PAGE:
With the Olympic Games and the subsequent delay caused by the Covid-19 pandemic, Lucas Plapp has essentially forgone his U23 career in pursuit of a Gold medal on the boards of the velodrome in Tokyo as part of the Australian team pursuit squad.
Yet Plapp, who has just six UCI race days in three seasons (four of those are ITTs too), delivered a devastating Australian summer’s worth of performances, and by the end of the season Down Under he had anywhere between five (CyclingTips) and “a flock” (Cyclignnews) of WorldTour teams chasing his signature. Quite simply put, the man is one of the best time trial prospects probably in the last decade, if not longer. And his background shows he has the potential to be a Grand Tour GC rider in the distant future too.
Whilst it is yet to be confirmed where he will sign, especially given he is 100% focused on Tokyo, it is pretty much guaranteed he will be a pro in 2022. Despite the time difference, I was lucky enough to be able to give Lucas a call last week, and get to know more about my own number one U23 prospect better. Read on!
“I completed a very heavy track block between September and October through to the end of the year,” Lucas tells me when asked about how he prepped for the road season in Australia over the European winter. “Everything was in reverse, normally you’d build a base and then train for speed with intervals, but the team pursuit reverses that. Coming into the road season, I knew I had speed but I wasn’t too sure about my base. I crammed a bunch of road kilometres in in December, along with some TT prep. For sure the Team Pursuit does help with the TT. I live in Adelaide, where the Tour Down Under is held. I knew the hill on stage two of the Festival of Cycling (the stage which he won, ed.) and knew it suited me, and it was great having a guy like Porte to help me. I’d actually never seen Willunga, but that stage was the whole reason the team was basically there, to help Richie win that stage. I was just fortunate enough to be there with him really, I had no chance of doing anything more than help him! It was unexpected to be so good at that race, and that was what changed my plan from trying to go for the U23 double and instead go for the elites. After the Festival of Cycling, I had a chat with Richie and we could see my form would stack up well with the elites. I knew I’d probably struggle without my base for the elite road race, and attacking early didn’t help! I blew with two laps to go!”
Given Lucas’ return from his road racing campaign (the stage win and 2nd overall behind Porte at the Festival of Cycling, as well as the elite national ITT crown), he can, of course, be absolutely delighted. Given the pandemic cancelled the Tour Down Under and prevented a lot of WorldTour teams from attending the Festival of Cycling created in the Tour’s place, did Lucas feel their lack of presence helped him shine, or does he feel deprived of a chance to see where he stacks up versus even more of the WorldTour and Australia’s elite?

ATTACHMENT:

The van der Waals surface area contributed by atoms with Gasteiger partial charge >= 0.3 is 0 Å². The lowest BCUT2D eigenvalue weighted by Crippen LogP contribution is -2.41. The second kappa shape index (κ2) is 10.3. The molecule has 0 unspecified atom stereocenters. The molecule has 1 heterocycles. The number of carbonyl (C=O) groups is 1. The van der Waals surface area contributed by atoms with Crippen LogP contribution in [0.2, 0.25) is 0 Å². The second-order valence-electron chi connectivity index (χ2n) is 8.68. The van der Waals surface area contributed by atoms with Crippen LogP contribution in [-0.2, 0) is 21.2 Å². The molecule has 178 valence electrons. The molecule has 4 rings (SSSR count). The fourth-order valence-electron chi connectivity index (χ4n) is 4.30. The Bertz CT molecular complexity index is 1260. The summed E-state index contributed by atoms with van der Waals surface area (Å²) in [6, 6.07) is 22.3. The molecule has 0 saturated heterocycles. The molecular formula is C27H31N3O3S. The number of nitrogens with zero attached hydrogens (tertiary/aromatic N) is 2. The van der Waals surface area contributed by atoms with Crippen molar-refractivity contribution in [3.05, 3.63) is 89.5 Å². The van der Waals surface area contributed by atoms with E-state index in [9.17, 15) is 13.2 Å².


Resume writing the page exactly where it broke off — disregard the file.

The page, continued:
“I’d of liked to have started against the WorldTour’s elite, but I did have better form than I expected. For example, Richie, who was still amazing, was still not in top shape, so it would have been good to have went against those sort of guys in the shape they usually have in January. Likewise to battle Rohan in the TT would have been great. But in the end, I was stoked with the results and got the attention I was looking for. But next year, I’m definitely looking to do the whole program: the Tour Down Under, Cadel’s race and the elite nationals.”
Quite frankly, as a rider who has always been held in high regard given his Junior Worlds ITT podium and his track pedigree, it was surprising to hear Lucas talk about still having to seek attention from the WorldTour teams. He explained that given Australia’s total commitment to the track, he and his teammates (it’s easy to note Kelland O’Brien probably feels this way and has raced into a WT deal this past January too, ed.) have been almost tucked away, out of the eye of the road teams.
“I think the pressure to be noticed was there a little bit. With track commitments, and Covid, it’s been impossible these last years to do the U23 Nations Cups, or even much road racing at all. Meanwhile in Europe, the Danes can do road races to train and show themselves, which we can’t here, there are simply less opportunities. The track is such a big focus, and I knew this past summer was my only chance to show myself.”
Plapp, when not on national team duty, rides for Team Inform TMX MAKE, and the team is stacked with talent. Rudy Porter, Blake Quick, Thomas Benton and Carter Turnbull are all still U23s, and the team has some experienced pros too like Steele Von Hoff. They went 1-2-3 with Benton, Porter and Turnbull at the U23 RR, whilst Turnbull and Conor Leahy were the fastest two men in the U23 ITT. To emphasise what a small world this is, Plapp attributes the team’s success to one of our interview alumni, Mr Jarrad Drizners.